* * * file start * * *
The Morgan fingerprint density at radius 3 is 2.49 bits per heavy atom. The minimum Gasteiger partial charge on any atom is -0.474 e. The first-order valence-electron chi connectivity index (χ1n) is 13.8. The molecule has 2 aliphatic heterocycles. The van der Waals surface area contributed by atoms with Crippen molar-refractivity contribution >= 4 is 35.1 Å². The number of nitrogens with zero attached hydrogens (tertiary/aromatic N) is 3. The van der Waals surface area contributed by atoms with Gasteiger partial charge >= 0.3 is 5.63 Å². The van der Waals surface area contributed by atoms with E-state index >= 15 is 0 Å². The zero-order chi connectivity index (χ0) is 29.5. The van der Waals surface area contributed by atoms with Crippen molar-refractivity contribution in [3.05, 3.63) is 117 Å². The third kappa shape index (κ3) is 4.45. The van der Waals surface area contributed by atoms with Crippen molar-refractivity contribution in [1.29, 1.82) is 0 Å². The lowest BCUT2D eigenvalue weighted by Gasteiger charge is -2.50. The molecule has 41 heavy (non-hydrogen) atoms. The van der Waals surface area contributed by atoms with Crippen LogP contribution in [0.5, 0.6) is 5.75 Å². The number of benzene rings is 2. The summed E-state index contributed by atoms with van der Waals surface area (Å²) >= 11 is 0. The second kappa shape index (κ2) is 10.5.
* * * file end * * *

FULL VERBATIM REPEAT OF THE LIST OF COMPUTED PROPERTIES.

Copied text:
The Morgan fingerprint density at radius 3 is 2.49 bits per heavy atom. The minimum Gasteiger partial charge on any atom is -0.474 e. The first-order valence-electron chi connectivity index (χ1n) is 13.8. The molecule has 2 aliphatic heterocycles. The van der Waals surface area contributed by atoms with Crippen molar-refractivity contribution >= 4 is 35.1 Å². The number of nitrogens with zero attached hydrogens (tertiary/aromatic N) is 3. The van der Waals surface area contributed by atoms with Gasteiger partial charge >= 0.3 is 5.63 Å². The van der Waals surface area contributed by atoms with E-state index >= 15 is 0 Å². The zero-order chi connectivity index (χ0) is 29.5. The van der Waals surface area contributed by atoms with Crippen molar-refractivity contribution in [3.05, 3.63) is 117 Å². The third kappa shape index (κ3) is 4.45. The van der Waals surface area contributed by atoms with Crippen molar-refractivity contribution in [1.29, 1.82) is 0 Å². The lowest BCUT2D eigenvalue weighted by Gasteiger charge is -2.50. The molecule has 41 heavy (non-hydrogen) atoms. The van der Waals surface area contributed by atoms with Crippen LogP contribution in [0.5, 0.6) is 5.75 Å². The number of benzene rings is 2. The summed E-state index contributed by atoms with van der Waals surface area (Å²) >= 11 is 0. The second kappa shape index (κ2) is 10.5.